Standing in front of an ancient symbol of violent battles, Pope Francis and global religious leaders echoed “the cry for peace” of people suffering the impact of conflicts around the world. Source: CNS.
At various spots inside and around Rome’s Colosseum yesterday, members of different religions prayed separately for peace before coming together with Pope Francis to issue their appeal to all their followers and, especially, to the modern-day emperors who send their gladiators to fight to the death.
Pope Francis, addressing the religious leaders, noted the anniversary of the Cuban Missile Crisis, a “grave international crisis, when military confrontation and nuclear holocaust seemed imminent.”
And he quoted St. John XXIII’s words from October 25, 1962: “We plead with all government leaders not to remain deaf to this cry of humanity. Let them do everything in their power to safeguard peace. They will thus spare the world the horrors of a war, the terrible consequences of which cannot be foreseen.”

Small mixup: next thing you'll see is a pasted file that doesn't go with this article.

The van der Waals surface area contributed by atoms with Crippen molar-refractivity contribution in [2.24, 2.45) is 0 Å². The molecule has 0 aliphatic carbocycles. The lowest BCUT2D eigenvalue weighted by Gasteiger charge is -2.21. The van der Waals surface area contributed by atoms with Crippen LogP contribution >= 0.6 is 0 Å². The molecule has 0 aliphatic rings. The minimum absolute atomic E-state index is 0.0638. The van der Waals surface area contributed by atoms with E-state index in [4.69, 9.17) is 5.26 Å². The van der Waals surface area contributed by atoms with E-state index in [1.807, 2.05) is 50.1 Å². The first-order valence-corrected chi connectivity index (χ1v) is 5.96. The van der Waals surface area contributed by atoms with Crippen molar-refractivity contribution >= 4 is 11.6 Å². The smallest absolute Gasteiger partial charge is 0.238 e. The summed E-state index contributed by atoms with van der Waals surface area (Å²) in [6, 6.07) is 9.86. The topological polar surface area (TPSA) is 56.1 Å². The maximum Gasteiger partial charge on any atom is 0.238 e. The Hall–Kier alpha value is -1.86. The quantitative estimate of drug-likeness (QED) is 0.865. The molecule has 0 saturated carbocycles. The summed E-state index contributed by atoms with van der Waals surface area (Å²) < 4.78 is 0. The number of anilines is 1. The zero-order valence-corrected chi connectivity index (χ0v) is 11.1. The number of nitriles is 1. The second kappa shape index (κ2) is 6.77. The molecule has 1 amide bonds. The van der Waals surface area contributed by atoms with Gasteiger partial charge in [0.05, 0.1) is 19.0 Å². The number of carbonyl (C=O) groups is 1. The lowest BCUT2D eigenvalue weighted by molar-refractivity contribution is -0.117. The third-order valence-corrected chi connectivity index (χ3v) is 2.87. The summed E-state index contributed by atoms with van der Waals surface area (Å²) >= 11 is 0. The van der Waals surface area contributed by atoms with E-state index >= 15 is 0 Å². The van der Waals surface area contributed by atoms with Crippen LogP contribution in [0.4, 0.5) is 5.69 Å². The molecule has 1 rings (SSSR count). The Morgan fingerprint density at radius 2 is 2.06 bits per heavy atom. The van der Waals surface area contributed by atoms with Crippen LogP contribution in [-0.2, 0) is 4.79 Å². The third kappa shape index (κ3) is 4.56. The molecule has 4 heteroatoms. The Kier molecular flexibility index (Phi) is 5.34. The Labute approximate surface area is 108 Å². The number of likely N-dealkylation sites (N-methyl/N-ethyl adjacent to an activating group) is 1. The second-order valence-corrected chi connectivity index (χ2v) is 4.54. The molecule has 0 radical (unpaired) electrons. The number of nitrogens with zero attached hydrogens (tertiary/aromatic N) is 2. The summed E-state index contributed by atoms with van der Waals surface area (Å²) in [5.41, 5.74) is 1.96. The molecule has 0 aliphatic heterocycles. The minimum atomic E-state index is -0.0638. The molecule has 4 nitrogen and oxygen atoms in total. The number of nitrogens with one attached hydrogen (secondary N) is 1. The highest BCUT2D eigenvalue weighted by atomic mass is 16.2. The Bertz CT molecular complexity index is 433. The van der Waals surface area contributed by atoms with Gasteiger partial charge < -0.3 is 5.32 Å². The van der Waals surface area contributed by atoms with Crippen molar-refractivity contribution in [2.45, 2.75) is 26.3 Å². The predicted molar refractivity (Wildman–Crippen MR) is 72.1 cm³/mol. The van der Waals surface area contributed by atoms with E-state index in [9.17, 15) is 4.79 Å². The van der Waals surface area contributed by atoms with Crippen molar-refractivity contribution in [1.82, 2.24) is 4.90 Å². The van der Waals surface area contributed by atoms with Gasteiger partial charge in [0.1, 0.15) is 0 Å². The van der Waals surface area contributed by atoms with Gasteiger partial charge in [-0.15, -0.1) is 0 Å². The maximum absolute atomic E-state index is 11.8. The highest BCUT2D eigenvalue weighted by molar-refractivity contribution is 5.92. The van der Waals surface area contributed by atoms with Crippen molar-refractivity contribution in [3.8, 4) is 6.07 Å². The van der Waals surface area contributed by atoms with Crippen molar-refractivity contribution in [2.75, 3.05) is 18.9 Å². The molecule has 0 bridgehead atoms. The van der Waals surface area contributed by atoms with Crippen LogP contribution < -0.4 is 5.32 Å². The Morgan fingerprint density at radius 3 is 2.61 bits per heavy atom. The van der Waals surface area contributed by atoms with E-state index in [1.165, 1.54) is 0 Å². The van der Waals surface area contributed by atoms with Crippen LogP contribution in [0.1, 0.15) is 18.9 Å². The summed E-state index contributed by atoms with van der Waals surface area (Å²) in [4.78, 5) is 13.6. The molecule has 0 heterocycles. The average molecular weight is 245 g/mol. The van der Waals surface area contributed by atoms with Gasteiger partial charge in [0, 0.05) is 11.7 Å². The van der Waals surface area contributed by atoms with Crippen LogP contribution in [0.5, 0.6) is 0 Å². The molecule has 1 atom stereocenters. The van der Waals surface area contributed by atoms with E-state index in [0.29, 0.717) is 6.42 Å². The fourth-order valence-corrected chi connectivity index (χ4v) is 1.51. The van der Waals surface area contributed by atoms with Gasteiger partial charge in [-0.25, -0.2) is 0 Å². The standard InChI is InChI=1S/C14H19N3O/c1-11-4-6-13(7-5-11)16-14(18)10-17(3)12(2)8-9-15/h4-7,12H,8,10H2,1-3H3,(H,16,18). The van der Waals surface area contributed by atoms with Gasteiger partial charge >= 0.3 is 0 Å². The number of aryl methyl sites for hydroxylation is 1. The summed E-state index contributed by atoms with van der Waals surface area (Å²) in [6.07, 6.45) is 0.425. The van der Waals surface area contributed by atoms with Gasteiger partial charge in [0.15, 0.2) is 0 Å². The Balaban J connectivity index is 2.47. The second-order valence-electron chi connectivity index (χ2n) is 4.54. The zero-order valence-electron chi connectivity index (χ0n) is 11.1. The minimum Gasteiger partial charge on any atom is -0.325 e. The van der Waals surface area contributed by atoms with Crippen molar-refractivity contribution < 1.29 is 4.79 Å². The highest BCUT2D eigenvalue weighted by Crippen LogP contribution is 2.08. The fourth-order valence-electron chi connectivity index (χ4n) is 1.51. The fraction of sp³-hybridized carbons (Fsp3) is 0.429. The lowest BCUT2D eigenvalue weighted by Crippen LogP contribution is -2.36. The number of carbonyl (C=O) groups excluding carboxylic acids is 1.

Saying he made that appeal his own, Pope Francis told the crowd, “We are not ‘neutral, but allied for peace,’ and for that reason we invoke the ius pacis (the right to peace) as the right of all to settle conflicts without violence.”
The event, which included the signing of a formal “Appeal for Peace,” concluded the interreligious meeting the Community of Sant’Egidio sponsors each year to continue the relationships begun by St John Paul II in 1986, when he invited religious leaders from around the world to join him in Assisi to pray for peace.
Russia’s invasion of Ukraine, the continued fighting there and Russian officials’ continuing veiled threats to use nuclear weapons dominated the concerns at the three-day meeting, although they did not ignore the often-forgotten wars in Ethiopia, Syria, Yemen, South Sudan, Haiti, Myanmar, Nicaragua and elsewhere.
Cries for peace can’t be ignored, pope says at interreligious meeting (By Cindy Wooden, CNS)